I suggest, for the consideration of those more competent than myself, an auxiliary organization for the sons and grandsons (on the paternal and maternal lines) of Masons,and perhaps, under certain restrictions, other young men as well,with a membership composed of those whose ages range at least from 16 to 21 years, having an organization separate and distinct from the subordinate Lodge, but under the direct oversight of the Grand Lodge; with a constitution, laws, regulations, secret obligations, and ritual.

I am not proposing that any of the secrets, strictly speaking, of the Blue Lodge should be communicated to the members of the junior organization, but that they might be a body literally at work and in training, looking forward, on arriving at sufficient age, to membership in the Masonic Lodge, if found worthy and qualified. Only such Masonic instruction should be imparted as is now available through official Masonic publications.

The subject, as an entirety and in its details, is one that I think will commend, as it deserves, most serious thought and serious consideration; for I feel that it presents a possibility of vast usefulness and helpfulness to our sons and to our fraternity alike.

(Note: The by-laws of the Grand Lodge of North Dakota, Sec. 23 (1), make the following provision in the case of a "Lewis":

Any Lodge in this grand jurisdiction may lawfully receive and ballot upon a petition for degrees of a son or nephew of an affiliated Master Mason within the last six months of such petitioner's twenty-first year; however, if elected, he shall not be initiated an Entered Apprentice until he has attained the age of twenty-one.)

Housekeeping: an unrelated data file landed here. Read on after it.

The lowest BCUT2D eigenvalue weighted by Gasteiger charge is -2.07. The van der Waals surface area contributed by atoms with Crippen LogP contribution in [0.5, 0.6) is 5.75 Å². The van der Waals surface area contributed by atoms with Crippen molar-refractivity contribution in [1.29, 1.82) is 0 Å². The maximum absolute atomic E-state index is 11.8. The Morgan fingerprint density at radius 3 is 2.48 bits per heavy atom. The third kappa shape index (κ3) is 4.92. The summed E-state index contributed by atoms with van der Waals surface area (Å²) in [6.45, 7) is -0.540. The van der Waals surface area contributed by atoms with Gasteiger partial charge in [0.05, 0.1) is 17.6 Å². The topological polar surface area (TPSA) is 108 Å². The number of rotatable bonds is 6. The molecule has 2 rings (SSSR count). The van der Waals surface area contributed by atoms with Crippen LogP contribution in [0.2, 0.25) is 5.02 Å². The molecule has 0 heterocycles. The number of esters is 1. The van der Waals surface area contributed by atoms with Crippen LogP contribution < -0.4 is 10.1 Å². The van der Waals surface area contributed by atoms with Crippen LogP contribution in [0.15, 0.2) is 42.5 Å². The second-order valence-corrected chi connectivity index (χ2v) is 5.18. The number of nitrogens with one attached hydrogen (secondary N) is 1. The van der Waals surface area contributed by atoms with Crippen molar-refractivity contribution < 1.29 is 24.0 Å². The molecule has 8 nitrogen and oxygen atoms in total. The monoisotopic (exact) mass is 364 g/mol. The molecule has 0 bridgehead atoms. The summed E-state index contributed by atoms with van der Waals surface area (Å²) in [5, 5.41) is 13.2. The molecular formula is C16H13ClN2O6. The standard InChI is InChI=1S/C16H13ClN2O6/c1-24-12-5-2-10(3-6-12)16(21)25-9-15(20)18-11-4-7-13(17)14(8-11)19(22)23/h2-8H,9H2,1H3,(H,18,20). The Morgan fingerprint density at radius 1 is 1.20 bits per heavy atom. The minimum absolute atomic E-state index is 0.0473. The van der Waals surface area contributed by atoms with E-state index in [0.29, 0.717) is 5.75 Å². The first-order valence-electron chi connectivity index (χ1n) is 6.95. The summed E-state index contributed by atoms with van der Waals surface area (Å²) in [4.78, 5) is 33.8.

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Lest We Forget

Masons are popularly believed to espouse certain moral principles, but the practical demonstration of these principles is not always apparent in their daily lives. Masons challenge their fellowmen by their membership in the Order, to try them by the square.

How many realize that they are being so tried day by day, by their fellowmen?

How many so discharge their personal responsibility that their lives may be claimed by Masonry to its credit ?

How many of the brothers have made the principles of Masonry a living power in their lives ?

How many realize that society has been given a right to expect and require more from them as Masons, than from one who has not, of his own free will and accord, professed to align his life in harmony with the precepts of moral conduct?

How many have lost touch of the elbow, and ceased to feel the compelling influence of comradeship and brotherhood, that began with the handclasp in the mother lodge ?